Tom Parisi, Office of Public Affairs
September 3, 2002
DeKalb, Ill--Gerald Blazey, a Northern Illinois University physics professor, has been named a spokesperson for one of the world's premier experiments in particle physics.
Fellow scientists and engineers at Fermi National Accelerator Laboratory near Batavia elected Blazey co-spokesperson for the prominent DZero collaboration. The two-year appointment begins this week.
DZero is one of two proton/antiproton particle collider experiments at Fermilab, where scientists are exploring the subatomic universe using the world's most powerful particle accelerator, known as the Tevatron. The Tevatron effectively uses electric power with almost 2 trillion volts to hurl protons and antiprotons toward each other at nearly the speed of light in a four-mile underground ring.
Scientists study the particle collisions for traces of matter that have never before been documented. The DZero detector, named after the section of the Tevatron ring in which it is located, could be likened to a three-story microscope used to study matter at the tiniest scales accessible with today's accelerator technology.
Nearly 600 of the world's top physicists and engineers participate in the DZero collaboration. Blazey joins Fermilab physicist John Womersley as a co-spokesperson for the project. They are responsible for operations of the particle detector, analysis of data and preparation for the next detector upgrade. Additionally, the spokespersons represent the experiment to the outside world.
"Basically, we help to ensure the experiment delivers world-class physics in a timely way," Blazey said. "It's a big challenge, but it is an honor to work with so many bright, clever and knowledgeable people. Being spokesperson is a bit like being chairman of a large non-profit organization, where everyone is motivated by a higher good--in this case the pursuit of knowledge."
In the 1990s, the DZero group was involved in the discovery of the top quark, a milestone in quantum physics. Other work by the collaboration has resulted in precision measurements of the electroweak theory and detailed studies of the internal structure of protons. All of these findings have had significant impact on the field of physics and scientific understanding of the subatomic world.
Ongoing experiments are anticipated to produce more discoveries that will shed light on how our universe works. The most elusive prize in particle physics is known as the Higgs boson, also known as "the God particle." Confirming its existence would help explain why matter has mass, or more simply, why everything is.
"Over the next five to six years, there will be a chance that the Higgs particle can be discovered at Fermilab," Blazey said.
Blazey arrived at NIU in 1996, having worked previously as a full-time Fermilab scientist. He played a major role in working on the physics department's successful Ph.D. proposal. In 2000, he was named a Presidential Research Professor, NIU's highest honor for research.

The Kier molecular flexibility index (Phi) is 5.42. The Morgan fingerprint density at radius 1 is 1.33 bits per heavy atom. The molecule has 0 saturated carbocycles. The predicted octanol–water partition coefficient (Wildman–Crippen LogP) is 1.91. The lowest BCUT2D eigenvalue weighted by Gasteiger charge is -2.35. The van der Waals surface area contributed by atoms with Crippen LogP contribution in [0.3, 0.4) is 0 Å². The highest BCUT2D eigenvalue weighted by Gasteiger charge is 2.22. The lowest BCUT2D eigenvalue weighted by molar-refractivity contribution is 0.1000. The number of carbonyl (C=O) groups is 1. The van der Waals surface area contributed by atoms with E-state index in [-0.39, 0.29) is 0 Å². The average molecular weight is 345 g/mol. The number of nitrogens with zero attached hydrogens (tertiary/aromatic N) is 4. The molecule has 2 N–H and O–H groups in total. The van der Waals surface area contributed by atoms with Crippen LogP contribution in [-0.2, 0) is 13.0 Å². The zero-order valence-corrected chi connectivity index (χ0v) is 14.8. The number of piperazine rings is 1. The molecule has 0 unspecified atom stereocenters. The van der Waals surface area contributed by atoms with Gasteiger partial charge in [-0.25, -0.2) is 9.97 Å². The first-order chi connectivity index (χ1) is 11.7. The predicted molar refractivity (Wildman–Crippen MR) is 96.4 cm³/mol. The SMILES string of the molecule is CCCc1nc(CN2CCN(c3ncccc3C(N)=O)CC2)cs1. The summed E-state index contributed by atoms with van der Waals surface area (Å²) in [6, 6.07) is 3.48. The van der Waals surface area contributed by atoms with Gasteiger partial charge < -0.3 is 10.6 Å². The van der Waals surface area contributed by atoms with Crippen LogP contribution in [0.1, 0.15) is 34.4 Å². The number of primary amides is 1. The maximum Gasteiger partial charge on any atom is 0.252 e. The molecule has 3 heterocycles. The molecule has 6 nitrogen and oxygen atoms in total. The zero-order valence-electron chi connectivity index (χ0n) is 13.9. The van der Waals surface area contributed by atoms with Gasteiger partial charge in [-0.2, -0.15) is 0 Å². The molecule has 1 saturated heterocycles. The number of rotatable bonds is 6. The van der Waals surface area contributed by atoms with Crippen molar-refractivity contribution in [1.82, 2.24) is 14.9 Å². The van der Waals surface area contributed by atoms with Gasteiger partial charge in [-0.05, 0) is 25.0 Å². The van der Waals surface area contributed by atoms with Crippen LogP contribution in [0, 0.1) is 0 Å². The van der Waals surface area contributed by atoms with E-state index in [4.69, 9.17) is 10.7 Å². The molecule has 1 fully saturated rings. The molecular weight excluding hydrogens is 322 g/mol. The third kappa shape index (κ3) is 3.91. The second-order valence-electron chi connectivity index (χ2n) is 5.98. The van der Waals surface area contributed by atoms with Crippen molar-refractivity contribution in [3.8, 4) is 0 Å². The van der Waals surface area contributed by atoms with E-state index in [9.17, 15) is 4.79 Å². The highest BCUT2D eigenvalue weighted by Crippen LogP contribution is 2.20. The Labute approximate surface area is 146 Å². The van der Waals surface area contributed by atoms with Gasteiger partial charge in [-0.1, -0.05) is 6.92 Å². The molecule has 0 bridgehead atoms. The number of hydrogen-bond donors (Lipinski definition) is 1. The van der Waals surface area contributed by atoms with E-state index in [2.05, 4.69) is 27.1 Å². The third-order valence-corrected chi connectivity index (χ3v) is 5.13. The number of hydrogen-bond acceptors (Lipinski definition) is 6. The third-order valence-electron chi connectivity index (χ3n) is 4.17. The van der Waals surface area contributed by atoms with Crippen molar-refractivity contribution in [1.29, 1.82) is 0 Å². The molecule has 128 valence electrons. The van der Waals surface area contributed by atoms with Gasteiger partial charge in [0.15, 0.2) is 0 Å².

Last year Blazey was named co-director of the newly established Northern Illinois Center for Accelerator and Detector Development (NICADD). The scientific center at NIU is dedicated to the development of a new generation of particle accelerators and detectors at Fermilab.
"Clearly, the election of Gerald Blazey as co-spokesperson for the DZero group represents a major recognition of his contribution to this international project," said Frederick Kitterle, dean of the NIU College of Liberal Arts and Sciences. "This is an honor as well as a major responsibility, and it also reflects well on the other members of the NIU physics faculty."
A number of NIU faculty are involved in experiments at Fermilab, including Professor David Hedin, who was among the founding members of the DZero group in 1983 and continues to work on the project. Additionally, five graduate students are working on the Fermilab experiment, and nearly 125 undergraduates have contributed to the project over the years.
"Jerry Blazey's rise to lead the DZero experiment is based upon his 15 years of major contributions to many areas of the experiment, including detector construction and data analysis and his leading role in the detector upgrade," Hedin said.
During the past five years, Blazey directed about 50 physicists and engineers in the upgrade of the detector trigger, which each second must process 7 million particle collisions and identify the 50 most promising events for storage on data tapes.
Blazey said basic research invariably leads to practical applications. Past research at Fermilab contributed to the development of such technologies as magnetic resonance imaging and neutron therapy in cancer treatment. "It's too early to tell what benefits our current research will bring," Blazey said, "but history tells us basic research always leads to new technologies."